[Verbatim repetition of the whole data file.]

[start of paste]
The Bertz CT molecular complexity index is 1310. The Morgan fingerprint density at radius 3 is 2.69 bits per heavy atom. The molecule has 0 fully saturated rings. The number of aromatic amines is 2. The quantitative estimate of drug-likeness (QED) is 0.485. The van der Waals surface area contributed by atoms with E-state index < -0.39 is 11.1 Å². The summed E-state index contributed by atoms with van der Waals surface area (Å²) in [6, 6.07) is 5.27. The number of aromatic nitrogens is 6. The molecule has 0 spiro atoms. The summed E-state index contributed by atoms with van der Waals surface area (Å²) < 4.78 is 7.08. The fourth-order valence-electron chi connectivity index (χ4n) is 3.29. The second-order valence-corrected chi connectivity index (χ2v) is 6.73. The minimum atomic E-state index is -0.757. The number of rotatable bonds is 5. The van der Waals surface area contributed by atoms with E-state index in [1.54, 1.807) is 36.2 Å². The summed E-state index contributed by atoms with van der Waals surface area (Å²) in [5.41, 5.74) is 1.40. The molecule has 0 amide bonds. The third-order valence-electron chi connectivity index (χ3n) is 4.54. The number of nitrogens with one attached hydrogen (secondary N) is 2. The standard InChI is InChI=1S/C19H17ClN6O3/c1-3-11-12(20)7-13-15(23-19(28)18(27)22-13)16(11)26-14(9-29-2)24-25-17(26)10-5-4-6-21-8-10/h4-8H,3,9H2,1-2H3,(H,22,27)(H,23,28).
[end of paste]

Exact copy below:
The Bertz CT molecular complexity index is 1310. The Morgan fingerprint density at radius 3 is 2.69 bits per heavy atom. The molecule has 0 fully saturated rings. The number of aromatic amines is 2. The quantitative estimate of drug-likeness (QED) is 0.485. The van der Waals surface area contributed by atoms with E-state index < -0.39 is 11.1 Å². The summed E-state index contributed by atoms with van der Waals surface area (Å²) in [6, 6.07) is 5.27. The number of aromatic nitrogens is 6. The molecule has 0 spiro atoms. The summed E-state index contributed by atoms with van der Waals surface area (Å²) < 4.78 is 7.08. The fourth-order valence-electron chi connectivity index (χ4n) is 3.29. The second-order valence-corrected chi connectivity index (χ2v) is 6.73. The minimum atomic E-state index is -0.757. The number of rotatable bonds is 5. The van der Waals surface area contributed by atoms with E-state index in [1.54, 1.807) is 36.2 Å². The summed E-state index contributed by atoms with van der Waals surface area (Å²) in [5.41, 5.74) is 1.40. The molecule has 0 amide bonds. The third-order valence-electron chi connectivity index (χ3n) is 4.54. The number of nitrogens with one attached hydrogen (secondary N) is 2. The standard InChI is InChI=1S/C19H17ClN6O3/c1-3-11-12(20)7-13-15(23-19(28)18(27)22-13)16(11)26-14(9-29-2)24-25-17(26)10-5-4-6-21-8-10/h4-8H,3,9H2,1-2H3,(H,22,27)(H,23,28).